In this article from Mere Orthodoxy, author Myles Werntz looks at simplicity through the dual lenses he lives with – as a follower of Christ and as a parent.  Acknowledging that many historic adherents of simplicity in the church have been single monks, he seeks to illuminate the pains and promises of simplicity from the perspective of a faithful parent. Werntz writes: “Simplicity, at one level, is certainly about one’s consumption, about paring down and decluttering.  But simplicity – if it is meant to reflect who God is – goes beyond this, involving the affections, prayer, and growth in virtue.  As created beings, however, we learn the things of God through the things of earth, and the two are not easily disentangled. The difficulty of simplicity is that it, like frugality and minimalism, involves a real paring down of our material goods, but for different reasons, and beyond what seems culturally gauche. It is one thing to do spring cleaning; it is quite another to give away the very things which would make our lives comfortable for the sake of prayer and service.”  Werntz encourages us, as singles and married couples and parents together, to undertake the journey of simplicity as one body, bearing our burdens together, and extending God’s grace to each other in the process.

Read the full article here:



Each month we recommend a book (or two) focused on our theme


Spiritual Classic

Freedom of Simplicity: 

Finding Harmony in a Complex World

Richard J. Foster


A pivotal paradox for us to understand is that simplicity is both a grace and a discipline.

(Richard J. Foster)


Richard J. Foster is profound. His theology is based on extensive research and a life well examined. This book has two parts. The first examines the biblical roots for a life of simplicity. The second part offers six contexts in which to practice it. Together they establish the means and the validation for a life of "unhurried peace and power."  Like all of Richard Foster's writing, this book offers a serious and deeply spiritual approach to living a life of simplicity as a Christian.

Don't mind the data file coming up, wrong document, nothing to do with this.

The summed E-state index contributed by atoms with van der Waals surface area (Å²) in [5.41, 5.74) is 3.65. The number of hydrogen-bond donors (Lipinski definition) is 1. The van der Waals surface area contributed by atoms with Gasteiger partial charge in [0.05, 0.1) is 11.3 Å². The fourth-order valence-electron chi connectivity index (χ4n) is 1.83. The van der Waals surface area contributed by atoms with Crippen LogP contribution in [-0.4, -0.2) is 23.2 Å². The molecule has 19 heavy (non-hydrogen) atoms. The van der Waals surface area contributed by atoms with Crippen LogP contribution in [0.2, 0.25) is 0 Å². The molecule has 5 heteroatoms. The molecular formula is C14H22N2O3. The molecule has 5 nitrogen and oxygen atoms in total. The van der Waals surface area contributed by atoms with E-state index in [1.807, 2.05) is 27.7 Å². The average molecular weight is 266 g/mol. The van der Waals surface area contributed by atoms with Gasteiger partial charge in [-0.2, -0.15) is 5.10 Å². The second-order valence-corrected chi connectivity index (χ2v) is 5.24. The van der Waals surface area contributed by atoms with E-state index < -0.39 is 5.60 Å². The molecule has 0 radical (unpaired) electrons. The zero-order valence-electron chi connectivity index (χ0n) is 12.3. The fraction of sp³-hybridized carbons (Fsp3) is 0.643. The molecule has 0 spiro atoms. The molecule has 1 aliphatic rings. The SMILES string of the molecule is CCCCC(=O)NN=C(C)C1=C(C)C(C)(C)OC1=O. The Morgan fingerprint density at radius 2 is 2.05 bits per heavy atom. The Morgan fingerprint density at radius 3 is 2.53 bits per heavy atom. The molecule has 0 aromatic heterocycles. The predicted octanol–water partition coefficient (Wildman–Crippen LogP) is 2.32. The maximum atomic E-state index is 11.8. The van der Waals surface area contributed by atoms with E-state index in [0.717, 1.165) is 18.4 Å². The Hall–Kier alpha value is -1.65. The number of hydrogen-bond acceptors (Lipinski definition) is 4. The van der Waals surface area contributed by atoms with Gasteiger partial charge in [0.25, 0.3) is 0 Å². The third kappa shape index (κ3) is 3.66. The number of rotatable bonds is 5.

Celebrating 40 years since it was first published, Freedom of Simplicity challenges readers to seriously examine their own life and lifestyle. The book details the many levels of simplicity-- far beyond mere decreased consumerism, but also family life, ways of thinking, and ways of walking on the earth. Whether or not a person has a religious orientation, this book calls the question of our cultural obsession with excess and offers some real and practical suggestions about how to move away from and beyond that mind-set.




Children’s Book


Sally Lloyd Jones


Even the youngest kids can experience God's Never Stopping, Never Giving Up, Unbreaking, Always and Forever Love in this book that presents the Lord's Prayer in words any child can understand. With vibrant new illustrations, you and your child can explore Jesus' timeless teaching together in a new and fresh way.

  • Amazon
  • Amazon


Practical suggestions to help you go deeper into our theme


Devote some time and thought to these reflective questions on our theme:

a.  What kind of life do you want to live?

b.  What is keeping you from living that life?


c.  What sparks joy in you?

d.  How is simplicity reflected in your speech?  Ask yourself “Is what I am about to say truthful?  Sincere? Necessary? Helpful? Kind?"


e.  Review your calendar.  Ask yourself, “Does my calendar reflect my values and priorities?

What actions can you take to align your calendar with your values and priorities?


f.  How pure is your heart?  How pure is your life?  What is getting in the way? What doesn’t belong?  What is missing?